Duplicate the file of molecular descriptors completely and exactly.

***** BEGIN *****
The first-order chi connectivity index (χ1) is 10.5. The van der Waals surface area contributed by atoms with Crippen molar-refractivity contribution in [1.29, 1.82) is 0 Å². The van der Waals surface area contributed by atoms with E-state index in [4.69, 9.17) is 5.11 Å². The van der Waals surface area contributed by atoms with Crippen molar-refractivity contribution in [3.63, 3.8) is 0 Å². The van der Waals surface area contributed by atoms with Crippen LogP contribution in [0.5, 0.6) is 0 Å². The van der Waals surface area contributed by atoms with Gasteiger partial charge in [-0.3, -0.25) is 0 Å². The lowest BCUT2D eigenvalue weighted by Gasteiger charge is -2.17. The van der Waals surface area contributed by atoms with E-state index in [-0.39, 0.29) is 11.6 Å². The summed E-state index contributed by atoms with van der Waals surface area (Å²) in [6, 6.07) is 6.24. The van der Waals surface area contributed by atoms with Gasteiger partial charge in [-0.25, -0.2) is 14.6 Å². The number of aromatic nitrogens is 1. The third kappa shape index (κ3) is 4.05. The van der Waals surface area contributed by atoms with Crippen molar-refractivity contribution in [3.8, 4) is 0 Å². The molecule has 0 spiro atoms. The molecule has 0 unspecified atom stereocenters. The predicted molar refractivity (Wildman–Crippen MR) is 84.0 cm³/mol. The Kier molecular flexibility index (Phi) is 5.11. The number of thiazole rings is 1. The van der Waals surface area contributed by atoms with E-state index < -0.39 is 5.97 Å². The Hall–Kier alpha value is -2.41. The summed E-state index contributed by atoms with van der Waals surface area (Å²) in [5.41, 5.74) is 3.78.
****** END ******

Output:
The first-order chi connectivity index (χ1) is 10.5. The van der Waals surface area contributed by atoms with Crippen molar-refractivity contribution in [1.29, 1.82) is 0 Å². The van der Waals surface area contributed by atoms with E-state index in [4.69, 9.17) is 5.11 Å². The van der Waals surface area contributed by atoms with Crippen molar-refractivity contribution in [3.63, 3.8) is 0 Å². The van der Waals surface area contributed by atoms with Crippen LogP contribution in [0.5, 0.6) is 0 Å². The van der Waals surface area contributed by atoms with Gasteiger partial charge in [-0.3, -0.25) is 0 Å². The lowest BCUT2D eigenvalue weighted by Gasteiger charge is -2.17. The van der Waals surface area contributed by atoms with E-state index in [-0.39, 0.29) is 11.6 Å². The summed E-state index contributed by atoms with van der Waals surface area (Å²) in [6, 6.07) is 6.24. The van der Waals surface area contributed by atoms with Gasteiger partial charge in [-0.25, -0.2) is 14.6 Å². The number of aromatic nitrogens is 1. The third kappa shape index (κ3) is 4.05. The van der Waals surface area contributed by atoms with Crippen molar-refractivity contribution in [3.8, 4) is 0 Å². The molecule has 0 spiro atoms. The molecule has 0 unspecified atom stereocenters. The predicted molar refractivity (Wildman–Crippen MR) is 84.0 cm³/mol. The Kier molecular flexibility index (Phi) is 5.11. The number of thiazole rings is 1. The van der Waals surface area contributed by atoms with E-state index < -0.39 is 5.97 Å². The Hall–Kier alpha value is -2.41. The summed E-state index contributed by atoms with van der Waals surface area (Å²) in [5.41, 5.74) is 3.78.